CCarson, BenThink BigBiographical and Motivational
DDoss, James D.The Shaman SingsCharlie Moon and the very lovable Daisy Perika
EEvanovich, JanetTop Secret Twenty-OneI am behind on my Stephanie Plum novels
FFenelon, FrancoisThe Royal Way of the Cross, Talking with God, Meditations on the Heart of God, God of My HeartFoundational truth, explained
GGuinness, OsFool’s TalkInteresting Discussion regarding Apologetics
HHillerman, AnneSong of the LionMove over Chee and Leaphorn as Bernie takes the lead
IIles, GregTrue EvilMore intrigue in Natchez, MS
JJeremiah, DavidAgents of the ApocalypseEnd Days Prophecies
KKellerman, FayeSacred and ProfanePeter Decker makes some hard decisions in the second book of the long-running series.
LLucado, Max3:16, Grace, The Greatest Moments, Traveling LightI started the year with The Four Loves by C. S. Lewis, but …
MMarquand, John P.Thank You, Mr. MotoCompleting the Mr. Moto mysteries
NNesbo, JoHeadhuntersNot a series novel
OObreht, TeaThe Tiger’s WifeVery Interesting
PPacker, J. I.Knowing GodSlow at the start, but powerful, in depth Bible study on the attributes of God and our relationship with Him.
QQuindlen, AnnaRise and ShineA morning news host goes off the rails and her sister is concerned.
RRobertson, DavidA.S.K. and The Dawkins LettersA book about questions posed by youth and an answer to Richard Dawkins’ The God Delusion
SSimenon, GeorgesMaigret in ExileMaigret travels to the French coast to solve a puzzle
TThoene, BodieWhen Jesus WeptJesus’ ministry from Lazarus’ point of view – intriguing, but maybe not totally believable
UUpfield, ArthurVenom HouseNapoleon Bonaparte, I love Bony.
VViets, ElaineMurder with ReservationsHelen Hawthorne works another dead-end job
WWarren, KayChoose JoyWife of Rick Warren
XXingjian, GaoOne Man’s BibleNobel winning Autobiography of a Chinese Dissident
YYoung, Wm. PaulThe ShackInteresting
ZZeigler, KennethThe War in HeavenWoven into the End Times, a novel with very interesting characters

Total Books = 152

Total pages = 45,916


Add yours →

  1. April 1, 2020 — 11:35 am

    I’m always impressed by those who take the time to read. I myself have a very short attention span and soon find myself drifting off to sleep if a book doesn’t capture my interest right away. As I grow older, I find it harder to focus on reading; My eyes blur or tear up and like I said, I often fall asleep. I guess I would not be classified as a good writer then. Maybe I should stick to short stories.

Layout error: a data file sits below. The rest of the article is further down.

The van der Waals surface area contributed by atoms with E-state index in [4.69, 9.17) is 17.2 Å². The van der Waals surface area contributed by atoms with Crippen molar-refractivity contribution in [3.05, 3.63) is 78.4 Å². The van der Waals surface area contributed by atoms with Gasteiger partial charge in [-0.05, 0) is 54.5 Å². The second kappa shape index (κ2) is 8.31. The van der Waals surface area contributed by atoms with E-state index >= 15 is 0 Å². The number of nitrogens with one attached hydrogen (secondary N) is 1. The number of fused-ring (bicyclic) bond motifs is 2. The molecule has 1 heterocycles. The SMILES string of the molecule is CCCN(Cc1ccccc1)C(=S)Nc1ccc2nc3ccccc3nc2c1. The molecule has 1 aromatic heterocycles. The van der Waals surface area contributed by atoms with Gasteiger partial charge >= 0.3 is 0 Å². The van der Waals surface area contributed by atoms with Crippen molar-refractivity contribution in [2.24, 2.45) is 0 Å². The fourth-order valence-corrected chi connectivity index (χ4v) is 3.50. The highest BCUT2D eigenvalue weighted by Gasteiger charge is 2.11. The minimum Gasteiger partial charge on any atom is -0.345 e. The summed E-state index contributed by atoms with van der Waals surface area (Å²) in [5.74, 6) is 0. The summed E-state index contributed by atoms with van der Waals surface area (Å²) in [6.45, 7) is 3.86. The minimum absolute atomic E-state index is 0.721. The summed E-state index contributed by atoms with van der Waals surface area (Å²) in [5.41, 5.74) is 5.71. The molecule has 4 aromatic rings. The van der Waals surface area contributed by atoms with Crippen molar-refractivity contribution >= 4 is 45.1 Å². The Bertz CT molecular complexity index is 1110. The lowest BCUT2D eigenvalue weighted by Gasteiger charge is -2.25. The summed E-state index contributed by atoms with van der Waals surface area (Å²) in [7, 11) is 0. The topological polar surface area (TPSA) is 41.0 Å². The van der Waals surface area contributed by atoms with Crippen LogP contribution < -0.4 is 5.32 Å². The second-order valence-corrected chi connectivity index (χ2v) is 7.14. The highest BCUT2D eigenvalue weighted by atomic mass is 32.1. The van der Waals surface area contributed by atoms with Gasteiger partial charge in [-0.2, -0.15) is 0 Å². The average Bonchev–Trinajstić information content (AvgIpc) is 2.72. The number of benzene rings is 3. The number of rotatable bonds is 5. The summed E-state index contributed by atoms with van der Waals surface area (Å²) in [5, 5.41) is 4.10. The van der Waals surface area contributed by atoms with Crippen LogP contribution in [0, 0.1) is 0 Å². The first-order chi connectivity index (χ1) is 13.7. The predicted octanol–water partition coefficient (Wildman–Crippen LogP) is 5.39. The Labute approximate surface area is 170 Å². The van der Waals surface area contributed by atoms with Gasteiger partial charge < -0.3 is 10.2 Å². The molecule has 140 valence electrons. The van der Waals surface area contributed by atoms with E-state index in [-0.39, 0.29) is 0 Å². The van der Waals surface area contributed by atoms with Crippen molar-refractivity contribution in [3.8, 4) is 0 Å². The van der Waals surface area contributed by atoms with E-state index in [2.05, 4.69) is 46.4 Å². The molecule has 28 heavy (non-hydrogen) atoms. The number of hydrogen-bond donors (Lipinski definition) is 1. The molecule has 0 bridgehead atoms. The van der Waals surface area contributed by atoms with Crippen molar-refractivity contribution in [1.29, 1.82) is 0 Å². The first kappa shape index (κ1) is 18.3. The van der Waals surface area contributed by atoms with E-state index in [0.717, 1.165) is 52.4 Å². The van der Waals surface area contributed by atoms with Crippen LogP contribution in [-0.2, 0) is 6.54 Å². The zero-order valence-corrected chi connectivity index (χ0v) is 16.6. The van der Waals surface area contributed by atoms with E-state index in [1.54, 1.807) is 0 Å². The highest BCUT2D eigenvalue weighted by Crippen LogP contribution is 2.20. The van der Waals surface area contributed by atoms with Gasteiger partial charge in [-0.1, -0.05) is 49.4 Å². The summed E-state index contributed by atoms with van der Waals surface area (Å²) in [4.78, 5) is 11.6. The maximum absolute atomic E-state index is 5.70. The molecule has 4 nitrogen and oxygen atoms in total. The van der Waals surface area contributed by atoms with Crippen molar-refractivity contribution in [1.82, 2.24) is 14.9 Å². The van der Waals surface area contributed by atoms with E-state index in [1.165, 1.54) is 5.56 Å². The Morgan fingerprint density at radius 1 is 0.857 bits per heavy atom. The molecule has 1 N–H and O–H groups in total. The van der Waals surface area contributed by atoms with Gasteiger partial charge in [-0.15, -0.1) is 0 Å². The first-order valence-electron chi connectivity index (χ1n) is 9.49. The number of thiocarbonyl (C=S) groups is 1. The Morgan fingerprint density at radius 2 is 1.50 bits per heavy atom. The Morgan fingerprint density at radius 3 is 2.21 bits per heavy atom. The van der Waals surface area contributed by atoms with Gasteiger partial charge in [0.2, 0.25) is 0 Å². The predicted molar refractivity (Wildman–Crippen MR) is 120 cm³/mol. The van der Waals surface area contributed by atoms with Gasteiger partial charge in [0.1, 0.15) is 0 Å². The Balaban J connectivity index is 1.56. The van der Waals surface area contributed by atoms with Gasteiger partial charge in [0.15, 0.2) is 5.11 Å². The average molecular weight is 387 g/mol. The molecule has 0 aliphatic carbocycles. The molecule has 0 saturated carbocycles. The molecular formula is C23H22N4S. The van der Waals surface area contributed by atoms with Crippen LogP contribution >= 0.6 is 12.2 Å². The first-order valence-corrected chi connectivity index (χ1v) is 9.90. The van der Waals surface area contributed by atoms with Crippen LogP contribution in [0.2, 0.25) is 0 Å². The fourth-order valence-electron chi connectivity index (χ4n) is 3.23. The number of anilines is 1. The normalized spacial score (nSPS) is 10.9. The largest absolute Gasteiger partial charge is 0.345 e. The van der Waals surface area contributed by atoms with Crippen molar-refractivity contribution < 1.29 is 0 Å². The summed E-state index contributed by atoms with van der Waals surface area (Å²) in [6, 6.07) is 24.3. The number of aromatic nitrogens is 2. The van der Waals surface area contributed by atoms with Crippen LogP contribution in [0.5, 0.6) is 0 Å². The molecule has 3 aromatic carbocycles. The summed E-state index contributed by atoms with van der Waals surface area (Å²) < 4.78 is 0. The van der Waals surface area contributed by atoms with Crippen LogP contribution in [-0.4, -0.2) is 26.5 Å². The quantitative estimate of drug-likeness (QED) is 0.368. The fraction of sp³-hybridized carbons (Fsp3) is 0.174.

Liked by 1 person

    • You are a good writer. Any old saw has its exceptions. So, that makes you an exceptional writer. The key to good writing is to have something good to say. Maybe I’m not always that good in that I piggy back off what others have said. But I will admit that my attention span is getting worse, and my retention is not as good as it used to be. I may slow down soon, especially when I go pick up my wife.

      Liked by 1 person

  2. We have similar tastes in books, I see.

    Right now, I have a little over 500 books on my Kindle, most of which I have yet to read, but at least I will never run out of books! I discovered ebooks ten years ago and now I don’t even like to read a physical book. My kindle reader is so much easier for my arthritic hands to hold than a physical book, plus I can change the font and the backlight to suit my eyes. No need for reading glasses!

    My husband, who typically reads one entire book per day, prefers “real” books. Poor man, he is running out of books now.

    We both like Stephanie Plum. My hubby sent the author a suggestion for a book title several years ago. His suggestion: Twenty-two, What’s the Catch? Unfortunately, although book 22 was still a couple of years from being released, Evanovich already had a title and had already written the story. I’ve forgotten now what her 22 title was, but it wasn’t as good as my husband’s idea. 😀

    Liked by 1 person

    • I am way behind on the Stephanie Plum series. I still like “real” books and if your hubby comes by, I can load him down, fill his trunk, whatever. 22 was Tricky Twenty-two, which I read last year, behind, I know. I have tried reading on my tablet, but never got into it. But it is a lot more portable… Maybe.

      Liked by 1 person

  3. Whoa— since these grandkids came my way reading is relegated to Braer rabbit, petter rabbit and petter cottontail 🤓

    Liked by 1 person

  4. Wow this is incredible

    Liked by 1 person